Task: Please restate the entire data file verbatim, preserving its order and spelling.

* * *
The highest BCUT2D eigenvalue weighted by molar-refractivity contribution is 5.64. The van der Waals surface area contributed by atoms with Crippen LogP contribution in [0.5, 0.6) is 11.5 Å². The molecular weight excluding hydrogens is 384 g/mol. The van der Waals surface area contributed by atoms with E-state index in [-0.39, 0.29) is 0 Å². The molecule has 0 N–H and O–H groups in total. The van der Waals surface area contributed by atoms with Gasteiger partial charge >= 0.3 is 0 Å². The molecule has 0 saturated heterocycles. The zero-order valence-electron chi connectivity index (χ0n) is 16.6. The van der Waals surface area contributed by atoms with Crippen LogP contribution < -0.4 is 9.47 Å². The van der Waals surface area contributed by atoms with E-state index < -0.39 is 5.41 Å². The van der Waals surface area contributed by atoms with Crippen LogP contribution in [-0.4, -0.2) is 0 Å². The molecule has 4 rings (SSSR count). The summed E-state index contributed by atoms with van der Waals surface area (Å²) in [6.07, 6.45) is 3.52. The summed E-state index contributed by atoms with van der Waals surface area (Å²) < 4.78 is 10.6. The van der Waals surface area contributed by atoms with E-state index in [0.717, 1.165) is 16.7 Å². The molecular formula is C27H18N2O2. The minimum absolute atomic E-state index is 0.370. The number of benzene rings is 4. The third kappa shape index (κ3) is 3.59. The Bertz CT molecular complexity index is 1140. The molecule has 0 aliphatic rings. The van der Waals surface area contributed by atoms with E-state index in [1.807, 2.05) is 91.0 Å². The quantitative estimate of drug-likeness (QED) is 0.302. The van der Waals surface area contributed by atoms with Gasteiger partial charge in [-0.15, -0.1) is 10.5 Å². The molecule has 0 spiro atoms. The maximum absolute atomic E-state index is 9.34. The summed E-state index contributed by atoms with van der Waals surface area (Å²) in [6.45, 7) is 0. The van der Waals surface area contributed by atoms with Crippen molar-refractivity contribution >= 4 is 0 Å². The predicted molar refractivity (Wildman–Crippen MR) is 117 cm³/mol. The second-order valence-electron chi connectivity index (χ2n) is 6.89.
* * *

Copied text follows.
The highest BCUT2D eigenvalue weighted by molar-refractivity contribution is 5.64. The van der Waals surface area contributed by atoms with Crippen LogP contribution in [0.5, 0.6) is 11.5 Å². The molecular weight excluding hydrogens is 384 g/mol. The van der Waals surface area contributed by atoms with E-state index in [-0.39, 0.29) is 0 Å². The molecule has 0 N–H and O–H groups in total. The van der Waals surface area contributed by atoms with Gasteiger partial charge >= 0.3 is 0 Å². The molecule has 0 saturated heterocycles. The zero-order valence-electron chi connectivity index (χ0n) is 16.6. The van der Waals surface area contributed by atoms with Crippen LogP contribution < -0.4 is 9.47 Å². The van der Waals surface area contributed by atoms with E-state index < -0.39 is 5.41 Å². The van der Waals surface area contributed by atoms with Crippen LogP contribution in [-0.4, -0.2) is 0 Å². The molecule has 4 rings (SSSR count). The summed E-state index contributed by atoms with van der Waals surface area (Å²) in [6.07, 6.45) is 3.52. The summed E-state index contributed by atoms with van der Waals surface area (Å²) < 4.78 is 10.6. The van der Waals surface area contributed by atoms with E-state index in [0.717, 1.165) is 16.7 Å². The molecular formula is C27H18N2O2. The minimum absolute atomic E-state index is 0.370. The number of benzene rings is 4. The third kappa shape index (κ3) is 3.59. The Bertz CT molecular complexity index is 1140. The molecule has 0 aliphatic rings. The van der Waals surface area contributed by atoms with E-state index in [1.807, 2.05) is 91.0 Å². The quantitative estimate of drug-likeness (QED) is 0.302. The van der Waals surface area contributed by atoms with Gasteiger partial charge in [-0.15, -0.1) is 10.5 Å². The molecule has 0 spiro atoms. The maximum absolute atomic E-state index is 9.34. The summed E-state index contributed by atoms with van der Waals surface area (Å²) in [6.45, 7) is 0. The van der Waals surface area contributed by atoms with Crippen molar-refractivity contribution >= 4 is 0 Å². The predicted molar refractivity (Wildman–Crippen MR) is 117 cm³/mol. The second-order valence-electron chi connectivity index (χ2n) is 6.89.